Recently, our ward has been discussing the idea of building Zion. It was brought to the attention of the bishopric that some in our church congregation feel they cannot speak openly without ridicule. Others feel they are not educated enough to contribute to gospel discussions.
Our ward of The Church of Jesus Christ of Latter-day Saints is a diverse mix, both professionally and politically. It is one of the most dynamic and engaging wards I’ve attended. It is also one of the most service oriented. But clearly there is room to grow.
The recent underlying tension we’ve seen in our congregation is a microcosm of what is happening all over the country in communities, states and families. We see deep disparity in our ideologies. We can’t understand why others don’t share our viewpoint.
I don’t believe God created us in his image so that we would turn out like clones. To witness his creations is to recognize that God loves diversity. He finds beauty in both the giraffe and the zebra, the birch tree and the red maple. Variety is what makes the world a beautiful and interesting place. It is only natural that the church would include people with vastly different opinions and backgrounds, cultures and personalities.
I look to Adam and Eve as an example of two people who saw God’s commandments in different ways, yet walked side by side. Adam was a rule follower. He obeyed with exactness the commandments of his father. Eve was willing to ask more questions. She took a risk because she understood what was on the other side of that garden.
We need both the Adams and the Eves in the church, those willing to hold the line and those willing to look outside the prescribed boundaries. We need many other kinds of people: those who have a grasp of deep doctrine and those who understand with their simple faith, the lifelong members and those that bring the fire of new conversion to our meetings. There is room in this vast church for everyone.
The question then is, how can we make a unified whole out of so many varied pieces? How do we go about building Zion?
There are only a few times in scriptural history when God’s people achieved Zion. In the Book of Mormon, we read about the time after Jesus Christ came, when races and tribes dissolved until there were no more Lamanites or Nephites. The scriptures say, “they were in one, the children of Christ, and heirs to the kingdom of God” (4 Nephi 1:17). The ite-less people had “no contention in the land, because of the love of God which did dwell in the hearts of the people.”
In modern terms, abandoning the “ites” would mean abandoning the labels we affix to ourselves and others: Republican and Democrat, white-collar and blue, lower class and upper, liberal and conservative.
These labels are a worldly fixture. They say nothing about our spirits or our commitment to Christ. In the Americas, the people of Christ only fell out of their Zion state when they began again to distinguish themselves as separate groups.
In the Book of Moses, we read about the people of Enoch, a group so righteous that God lifted them to the heavens because they were too good for this world.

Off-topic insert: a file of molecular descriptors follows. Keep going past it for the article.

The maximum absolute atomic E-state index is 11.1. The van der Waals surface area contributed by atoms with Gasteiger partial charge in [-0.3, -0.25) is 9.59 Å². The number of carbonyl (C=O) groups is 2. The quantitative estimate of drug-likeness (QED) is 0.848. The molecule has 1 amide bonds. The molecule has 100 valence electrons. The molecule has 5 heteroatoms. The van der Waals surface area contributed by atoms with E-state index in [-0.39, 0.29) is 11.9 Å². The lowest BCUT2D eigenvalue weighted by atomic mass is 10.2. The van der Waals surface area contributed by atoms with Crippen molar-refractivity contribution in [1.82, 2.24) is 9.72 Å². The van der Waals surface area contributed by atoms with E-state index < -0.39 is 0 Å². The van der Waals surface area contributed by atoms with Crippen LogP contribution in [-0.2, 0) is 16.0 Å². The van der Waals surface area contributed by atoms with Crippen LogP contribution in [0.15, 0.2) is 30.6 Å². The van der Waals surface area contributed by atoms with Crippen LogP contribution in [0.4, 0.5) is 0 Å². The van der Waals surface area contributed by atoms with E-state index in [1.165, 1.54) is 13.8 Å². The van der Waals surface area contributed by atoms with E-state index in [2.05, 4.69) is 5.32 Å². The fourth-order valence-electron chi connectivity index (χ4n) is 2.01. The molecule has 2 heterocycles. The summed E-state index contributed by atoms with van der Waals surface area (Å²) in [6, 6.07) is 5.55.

It is said of the people of Enoch that “the Lord called his people Zion, because they were of one heart and one mind, and dwelt in righteousness, and there was no poor among them” (Moses 7).
There are three things going on here: First, the people were of one heart and mind. This doesn’t mean they were the same, that they all voted down the party line. However, they had the same purpose, the same end goal. For a ward congregation, that goal should be to come unto Christ and build up the kingdom of God on the Earth.
Two, the people of Enoch were a righteous people. They walked the walk and obeyed the commandments.
Finally, there were no poor. This is a key to building Zion: no poor in heart, no poor in spirit, and all temporal needs were shared among them.
If we want to build that same kind of Zion in our congregations, we must ask ourselves: What do we bring to church on Sunday? Do we come with a willing heart, to teach and be taught? Do we come with eyes wide open for those who might need help?
We all bring our faults, ready to lay on the altar. Are we willing to bring our humility as well, to say “Lord, I believe; help thou mine unbelief”? Help thou my short-sightedness, my inability to understand people who voted for ____, who believe in pro ____, who make uncomfortable comments about ____.
To do so requires an incredible amount of love. We simply cannot get to that point on our own. It is not human nature. But Christ was there — he was always there — and we can look to him. Christ broke bread with the minority party, the outcasts and sinners. He called tax collectors to be his disciples. Who would that be to you — those who support President Donald Trump or the pro-choice feminists?
Recently, a friend gave a talk in sacrament in which she talked about a new bipartisan group called Better Angels. Better Angels was formed in 2016 to help bridge the divide between Republicans and Democrats. It calls on groups to create the type of environment in which conflict isn’t avoided, but transformed. The name for the group comes from Abraham Lincoln’s first inaugural address, on the eve of the Civil War when the country was ready to crack in half. These are his concluding words from that address:
“We are not enemies, but friends. We must not be enemies. Though passion may have strained, it must not break our bonds of affection. The mystic chords of memory will swell when again touched, as surely they will be, by the better angels of our nature.”
As church members, we must call upon the better angels of our nature. We cannot expect our country, community or congregation to change until we are willing to change. We must allow Christ to transform us. We know that it is possible.
Only then can we build Zion.